By Sr. Paqui Morales, S.H.M.
I can only thank God for priests, for so many good priests who give their lives for the salvation of souls.
If I were to ask someone, “What is the Church?” I would not be surprised to hear this response: “A group of pedophiles who only abuse innocent children.” A distorted image of the Church and specifically of the priesthood is being presented to the world.
I know many priests, many good priests, who strive for authentic holiness. I do not know of any priest who has abused anyone, and yet it would seem that you could find one on every street corner. The media, the press, internet, social networks, and even “Catholic” news agencies seem to find no other catholic news other than novelties about “pedophile priests.”
When I was studying social work in college, my social psychology professor explained that experiences suffered as a victim in childhood are often repeated in adulthood as aggressors. Those who were abused in childhood often abuse their own children. This helped me to see that the aggressor may also be a victim. Although this certainly does not justify the evil action, it does help understand it better. It seems that this criterion is valid as long as the aggressor is not a priest. Anyone who has committed a grave error or serious sin can be forgiven, unless he is a priest.
Another thing I learned in criminal law is that, supposedly, one is innocent until proven guilty. Once again, there is a clear exception when the alleged culprit is a priest. Newspapers continually publish names of priests and even bishops accused of abuse, presuming guilt before a trial is held. One example is the case of Bishop Kevin C. Rhoades. He was accused of having abused a young 20-year-old man who accompanied him and another priest on a trip to Latin America in the 70s. The accusations were made by the young man’s cousin (the supposed victim is now deceased). The fact that a young man accompanied Bishop Kevin on a trip seems to be reason enough to suspect abuse. After a judicial process, the bishop’s innocence was declared. The young man’s mother has declared that her son went on the trip with Bishop Kevin, a friend of the family, to visit some relatives. Unfortunately, when his innocence was confirmed, the mass media had already defamed this bishop as a pedophile priest
I absolutely agree with “zero tolerance” towards child abuse in every level, whether the perpetrator is a family member, an educator, a sports coach, or a priest. Incidentally, this last case is the least common of all, yet the most often published in the mass media. What is behind all this?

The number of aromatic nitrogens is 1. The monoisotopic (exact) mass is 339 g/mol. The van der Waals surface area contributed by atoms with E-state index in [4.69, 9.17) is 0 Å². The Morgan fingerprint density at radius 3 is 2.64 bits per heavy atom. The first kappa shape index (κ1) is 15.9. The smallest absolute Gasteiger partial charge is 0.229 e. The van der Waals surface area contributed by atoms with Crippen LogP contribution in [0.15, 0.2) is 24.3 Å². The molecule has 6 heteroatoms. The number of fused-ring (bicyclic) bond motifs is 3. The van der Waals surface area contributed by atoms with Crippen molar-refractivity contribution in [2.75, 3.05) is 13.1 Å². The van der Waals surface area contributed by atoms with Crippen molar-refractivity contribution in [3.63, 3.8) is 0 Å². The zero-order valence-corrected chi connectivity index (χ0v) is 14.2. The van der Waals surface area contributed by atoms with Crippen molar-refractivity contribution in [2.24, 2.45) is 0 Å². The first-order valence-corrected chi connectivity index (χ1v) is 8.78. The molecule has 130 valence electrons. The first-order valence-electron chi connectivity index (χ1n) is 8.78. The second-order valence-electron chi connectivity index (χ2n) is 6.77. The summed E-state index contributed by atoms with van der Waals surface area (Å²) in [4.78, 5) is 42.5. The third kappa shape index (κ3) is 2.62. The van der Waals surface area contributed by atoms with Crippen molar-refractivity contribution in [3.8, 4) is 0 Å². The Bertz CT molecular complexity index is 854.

Some members of the Church have acknowledged their guilt, and the Church has shown support for the victims. However, I do not think this is just an act of humility. Some people may truly have that intention, but you do not have to be too smart to see further intentions.
With this supposed transparency campaign, many public accusations of bishops and priests have taken place. Sometimes the “culprit” is later proven guilty, but they are usually proven innocent. What does this cause? Distrust, rejection and even hatred towards priests. This causes people to distance themselves from the Sacraments, since we receive grace through priests. The holy Cure d’Ars used to say, “Remove the priest from a village and soon you will see it groan under the legs of the devil.” Perhaps the intention behind all this is to separate people from their pastors, from the Sacraments, from the life of grace, from Jesus Himself.
I spent years rejecting the Church, especially priests. I spent years without confession and without receiving Jesus in the Eucharist. Only when I learned to love them was I once again able to receive grace through the Sacraments.
I can only thank God for priests, for so many good priests who give their lives for the salvation of souls. I thank God for so many priests who are truly examples for me. I ask God to forgive me for not praying enough for them. I ask for mercy for those who have fallen into infidelity and await their forgiveness.
© HM Magazine; nº205 November-December 2018